Richard and Mildred soon moved back to Virginia, returning to Caroline County, where they built a home and raised their children. Tragically, Richard was killed in an automobile accident in 1975, when his car was struck by another vehicle operated by a drunk driver. Mildred, who was also in the car, lost sight in her right eye.
In the years following her high-profile court battle, Mildred Loving did her best to put the past behind her, refusing most interview requests to talk about the case. A 1996 Showtime movie sparked renewed interest in the Lovings’ life, as did a 2004 book, but Mildred continued to shy away from the attention.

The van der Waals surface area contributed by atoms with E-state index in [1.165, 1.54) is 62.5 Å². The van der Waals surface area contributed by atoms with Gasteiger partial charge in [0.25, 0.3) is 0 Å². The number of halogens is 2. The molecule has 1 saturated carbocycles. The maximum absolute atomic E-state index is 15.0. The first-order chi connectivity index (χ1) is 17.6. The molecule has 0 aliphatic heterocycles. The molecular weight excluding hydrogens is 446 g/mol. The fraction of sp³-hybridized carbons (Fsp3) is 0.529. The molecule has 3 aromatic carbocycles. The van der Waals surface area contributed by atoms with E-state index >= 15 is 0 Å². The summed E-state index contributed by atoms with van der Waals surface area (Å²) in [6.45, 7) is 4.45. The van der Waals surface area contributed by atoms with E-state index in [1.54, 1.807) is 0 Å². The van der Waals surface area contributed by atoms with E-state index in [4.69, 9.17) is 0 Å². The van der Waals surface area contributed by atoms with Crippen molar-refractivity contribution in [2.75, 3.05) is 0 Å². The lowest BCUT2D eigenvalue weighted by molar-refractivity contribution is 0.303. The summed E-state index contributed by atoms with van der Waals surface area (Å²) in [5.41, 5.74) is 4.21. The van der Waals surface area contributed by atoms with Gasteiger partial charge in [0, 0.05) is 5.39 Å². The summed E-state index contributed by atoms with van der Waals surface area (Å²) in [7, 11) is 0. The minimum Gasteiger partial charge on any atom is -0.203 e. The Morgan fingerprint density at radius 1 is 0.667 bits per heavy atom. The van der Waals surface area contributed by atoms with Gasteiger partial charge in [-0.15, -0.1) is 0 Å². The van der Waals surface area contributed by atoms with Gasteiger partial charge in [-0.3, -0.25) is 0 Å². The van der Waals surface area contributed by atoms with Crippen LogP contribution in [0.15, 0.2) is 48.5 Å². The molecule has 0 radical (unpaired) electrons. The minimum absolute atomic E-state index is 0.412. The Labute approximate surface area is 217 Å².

“What happened, we really didn’t intend for it to happen,” she said in a 1992 interview. “What we wanted, we wanted to come home.”
Still, there’s little doubt about Mildred and Richard’s legacy. There’s an unofficial holiday celebrating their triumph and multiculturalism called Loving Day on June 12. More importantly, the prohibition against mixed race marriages has been stripped out of every state constitution.
Mildred Loving passed away from pneumonia on May 2, 2008, at the age of 68.